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I'm trying to create a list of functions in Ocaml but I keep getting a warning. Any idea why?

let f = [fun x -> -x;fun x -> x+2;fun x -> x*x]

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The semi-colon is also used to end functions that are used for their side-effects. The warning comes about when the return type of these functions is not unit (in this case int); they are just warnings since you may have intended to only use the side-effects, normally it is an error. This is an aside, but to suppress these warnings programmatically and safely use the ignore function, as in ignore (x+2);.

Back to your problem, in it (and expanding the semi-colons to their equivalence; and modifying the variables for each function) you are actually writing,

(fun x -> 
    let _ = -x in
    (fun y -> 
        let _ = y+2 in 
        (fun z -> z*z)))

Or, another example as gasche points out,

(fun x -> 
    (fun y -> 
        (fun z -> z*z)))

You can tell from the type returned, (int -> int -> int -> int) list that something is instantly amiss from your intentions. You'll need to add parenthesis around each, like (fun x -> x+2); to actually create a list.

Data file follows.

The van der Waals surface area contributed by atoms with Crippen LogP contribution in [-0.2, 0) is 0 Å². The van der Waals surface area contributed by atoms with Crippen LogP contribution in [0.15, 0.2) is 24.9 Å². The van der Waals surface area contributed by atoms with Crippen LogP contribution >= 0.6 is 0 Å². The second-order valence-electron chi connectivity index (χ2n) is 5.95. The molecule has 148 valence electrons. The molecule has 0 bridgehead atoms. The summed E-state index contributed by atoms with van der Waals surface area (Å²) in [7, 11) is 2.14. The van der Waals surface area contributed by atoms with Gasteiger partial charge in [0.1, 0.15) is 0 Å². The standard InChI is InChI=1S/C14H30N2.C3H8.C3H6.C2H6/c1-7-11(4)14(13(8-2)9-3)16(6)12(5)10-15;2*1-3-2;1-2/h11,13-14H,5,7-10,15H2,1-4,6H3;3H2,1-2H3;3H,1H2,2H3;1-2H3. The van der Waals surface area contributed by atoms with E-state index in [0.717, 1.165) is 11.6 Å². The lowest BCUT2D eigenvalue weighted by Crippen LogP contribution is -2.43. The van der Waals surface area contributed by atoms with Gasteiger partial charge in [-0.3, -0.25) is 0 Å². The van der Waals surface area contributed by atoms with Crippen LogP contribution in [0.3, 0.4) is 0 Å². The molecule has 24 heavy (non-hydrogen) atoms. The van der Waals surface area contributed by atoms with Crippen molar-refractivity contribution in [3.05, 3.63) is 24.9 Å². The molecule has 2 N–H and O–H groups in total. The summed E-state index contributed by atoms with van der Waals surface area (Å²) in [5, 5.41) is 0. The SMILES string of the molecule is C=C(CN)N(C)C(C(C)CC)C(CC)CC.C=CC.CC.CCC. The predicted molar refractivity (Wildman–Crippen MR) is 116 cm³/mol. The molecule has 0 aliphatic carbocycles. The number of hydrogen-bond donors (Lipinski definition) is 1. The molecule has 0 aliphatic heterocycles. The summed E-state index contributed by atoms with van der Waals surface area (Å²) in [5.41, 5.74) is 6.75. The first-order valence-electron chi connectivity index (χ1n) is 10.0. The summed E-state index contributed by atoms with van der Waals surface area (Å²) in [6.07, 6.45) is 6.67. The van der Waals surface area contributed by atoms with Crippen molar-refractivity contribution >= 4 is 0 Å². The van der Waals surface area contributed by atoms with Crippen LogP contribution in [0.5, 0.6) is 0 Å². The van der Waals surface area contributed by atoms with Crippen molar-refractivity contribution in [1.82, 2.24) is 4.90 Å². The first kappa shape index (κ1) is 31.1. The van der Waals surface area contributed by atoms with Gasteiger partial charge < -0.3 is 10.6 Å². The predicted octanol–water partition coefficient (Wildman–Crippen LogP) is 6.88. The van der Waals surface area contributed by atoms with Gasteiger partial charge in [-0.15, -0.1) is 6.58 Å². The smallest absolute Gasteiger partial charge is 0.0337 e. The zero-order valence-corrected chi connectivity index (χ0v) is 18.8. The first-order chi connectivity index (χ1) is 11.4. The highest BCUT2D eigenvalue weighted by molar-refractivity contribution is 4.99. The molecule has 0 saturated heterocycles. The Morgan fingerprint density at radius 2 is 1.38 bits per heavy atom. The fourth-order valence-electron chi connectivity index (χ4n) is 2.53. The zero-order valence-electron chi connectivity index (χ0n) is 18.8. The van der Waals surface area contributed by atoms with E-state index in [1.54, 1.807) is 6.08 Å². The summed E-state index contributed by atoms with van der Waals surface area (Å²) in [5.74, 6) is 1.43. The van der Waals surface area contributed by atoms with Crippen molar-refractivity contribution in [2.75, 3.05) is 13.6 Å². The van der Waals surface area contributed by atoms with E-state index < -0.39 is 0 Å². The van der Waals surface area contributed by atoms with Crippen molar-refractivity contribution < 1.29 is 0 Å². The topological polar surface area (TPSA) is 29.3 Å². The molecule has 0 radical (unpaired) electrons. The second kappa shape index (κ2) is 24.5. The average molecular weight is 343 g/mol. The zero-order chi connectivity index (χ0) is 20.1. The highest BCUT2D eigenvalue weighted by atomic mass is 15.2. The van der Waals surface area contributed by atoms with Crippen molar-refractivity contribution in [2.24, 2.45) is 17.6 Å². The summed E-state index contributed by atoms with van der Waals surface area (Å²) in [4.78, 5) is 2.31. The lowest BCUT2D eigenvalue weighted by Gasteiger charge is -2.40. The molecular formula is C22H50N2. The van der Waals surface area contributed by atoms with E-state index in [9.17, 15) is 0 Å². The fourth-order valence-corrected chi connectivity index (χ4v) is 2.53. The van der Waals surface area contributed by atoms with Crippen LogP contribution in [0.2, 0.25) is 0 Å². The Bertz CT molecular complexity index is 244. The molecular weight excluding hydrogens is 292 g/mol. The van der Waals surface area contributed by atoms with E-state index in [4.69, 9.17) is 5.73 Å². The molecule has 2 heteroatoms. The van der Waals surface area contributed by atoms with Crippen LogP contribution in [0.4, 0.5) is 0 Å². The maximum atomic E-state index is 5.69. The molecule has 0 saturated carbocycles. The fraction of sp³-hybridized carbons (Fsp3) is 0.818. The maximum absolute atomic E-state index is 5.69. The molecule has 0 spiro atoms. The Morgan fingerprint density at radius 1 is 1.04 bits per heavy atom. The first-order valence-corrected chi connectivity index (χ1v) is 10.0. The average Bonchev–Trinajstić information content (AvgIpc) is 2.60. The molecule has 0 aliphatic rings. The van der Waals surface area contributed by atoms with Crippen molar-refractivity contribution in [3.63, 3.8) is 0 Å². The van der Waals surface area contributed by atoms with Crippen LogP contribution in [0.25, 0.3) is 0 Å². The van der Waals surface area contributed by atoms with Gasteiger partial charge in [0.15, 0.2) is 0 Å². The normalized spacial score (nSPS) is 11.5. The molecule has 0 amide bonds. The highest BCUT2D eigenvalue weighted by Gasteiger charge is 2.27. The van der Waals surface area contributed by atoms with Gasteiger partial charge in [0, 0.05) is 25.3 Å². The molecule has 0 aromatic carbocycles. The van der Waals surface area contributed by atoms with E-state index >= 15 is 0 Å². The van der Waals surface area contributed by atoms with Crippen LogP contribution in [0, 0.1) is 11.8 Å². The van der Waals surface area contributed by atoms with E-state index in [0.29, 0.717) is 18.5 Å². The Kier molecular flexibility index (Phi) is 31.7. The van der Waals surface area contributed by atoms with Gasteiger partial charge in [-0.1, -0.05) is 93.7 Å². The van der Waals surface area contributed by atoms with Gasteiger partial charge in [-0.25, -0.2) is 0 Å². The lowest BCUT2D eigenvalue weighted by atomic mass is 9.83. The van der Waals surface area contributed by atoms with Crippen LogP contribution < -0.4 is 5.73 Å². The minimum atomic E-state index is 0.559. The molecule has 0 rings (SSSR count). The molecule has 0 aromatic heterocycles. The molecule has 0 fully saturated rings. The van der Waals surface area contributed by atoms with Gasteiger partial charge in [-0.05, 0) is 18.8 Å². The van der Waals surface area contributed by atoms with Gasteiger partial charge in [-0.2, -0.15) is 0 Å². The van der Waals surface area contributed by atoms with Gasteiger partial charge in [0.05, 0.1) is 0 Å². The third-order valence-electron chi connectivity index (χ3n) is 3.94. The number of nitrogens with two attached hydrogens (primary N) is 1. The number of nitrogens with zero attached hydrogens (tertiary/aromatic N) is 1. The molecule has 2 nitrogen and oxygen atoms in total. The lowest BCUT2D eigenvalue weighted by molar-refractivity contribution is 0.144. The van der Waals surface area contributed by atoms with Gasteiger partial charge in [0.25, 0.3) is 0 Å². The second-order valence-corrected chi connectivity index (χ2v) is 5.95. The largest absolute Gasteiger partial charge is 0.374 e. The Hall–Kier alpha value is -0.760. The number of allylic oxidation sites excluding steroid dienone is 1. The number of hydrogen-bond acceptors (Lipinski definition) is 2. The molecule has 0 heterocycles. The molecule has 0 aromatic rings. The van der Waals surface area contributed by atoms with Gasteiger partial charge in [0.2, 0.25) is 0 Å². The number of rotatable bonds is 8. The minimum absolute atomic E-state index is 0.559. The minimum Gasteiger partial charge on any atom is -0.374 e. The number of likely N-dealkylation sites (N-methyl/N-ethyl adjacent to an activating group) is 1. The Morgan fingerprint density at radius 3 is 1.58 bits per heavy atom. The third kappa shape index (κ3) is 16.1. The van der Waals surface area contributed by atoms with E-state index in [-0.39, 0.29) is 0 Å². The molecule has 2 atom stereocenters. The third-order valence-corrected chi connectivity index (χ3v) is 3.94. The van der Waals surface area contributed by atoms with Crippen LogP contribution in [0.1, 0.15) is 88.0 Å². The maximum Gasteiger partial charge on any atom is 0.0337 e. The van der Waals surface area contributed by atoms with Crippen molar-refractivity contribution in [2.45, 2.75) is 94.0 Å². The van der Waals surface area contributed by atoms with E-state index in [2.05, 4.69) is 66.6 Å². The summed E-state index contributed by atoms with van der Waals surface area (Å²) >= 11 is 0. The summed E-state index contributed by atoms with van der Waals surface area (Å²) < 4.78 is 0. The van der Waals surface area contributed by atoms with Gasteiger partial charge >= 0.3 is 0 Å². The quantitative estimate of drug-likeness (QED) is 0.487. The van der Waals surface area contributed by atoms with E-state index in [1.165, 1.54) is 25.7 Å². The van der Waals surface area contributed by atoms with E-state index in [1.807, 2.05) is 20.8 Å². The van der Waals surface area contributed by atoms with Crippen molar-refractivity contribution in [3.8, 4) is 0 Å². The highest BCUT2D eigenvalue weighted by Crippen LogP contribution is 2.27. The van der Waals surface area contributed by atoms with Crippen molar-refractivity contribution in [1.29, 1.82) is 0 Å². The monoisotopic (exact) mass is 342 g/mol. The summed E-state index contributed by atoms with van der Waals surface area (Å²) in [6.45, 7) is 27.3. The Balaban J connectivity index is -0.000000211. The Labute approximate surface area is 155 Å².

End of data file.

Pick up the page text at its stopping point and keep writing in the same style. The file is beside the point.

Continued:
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Expanding semicolons into something doesn't make the problem clearer. To explain wrong precedence or associativity to a beginner, you need only use parentheses: [fun x -> (-x; fun x -> x+2; (fun x -> x*x))]. – gasche Oct 31 '11 at 15:54
Seems like it's pretty tricky to explain why this is a list of two things: [3; 4], but this is a list of one thing: [fun x -> 3; fun x -> 4]. It's not about the relative precedence of [] and ; so much as the fact that fun creates an environment where ; has higher predecence than usual (or something like this). – Jeffrey Scofield Oct 31 '11 at 18:11
the correct explanation is that fun has the lowest precedence, so swallows the ; (the precedence of [] is irrelevant since it is a bracket; things can't "jump" out of the bracket). See (scroll down to the table) – newacct Nov 1 '11 at 0:23
Certainly precedence is a blunt tool for reasoning about syntax. I was just thinking about the fact that [(3;4)] is different from [3;4]. So there's an effect similar to precedence. The [] and ; kind of work together to make something vaguely operator-like. You could argue it's not helpful to look at it this way. I wouldn't disagree. – Jeffrey Scofield Nov 1 '11 at 6:23

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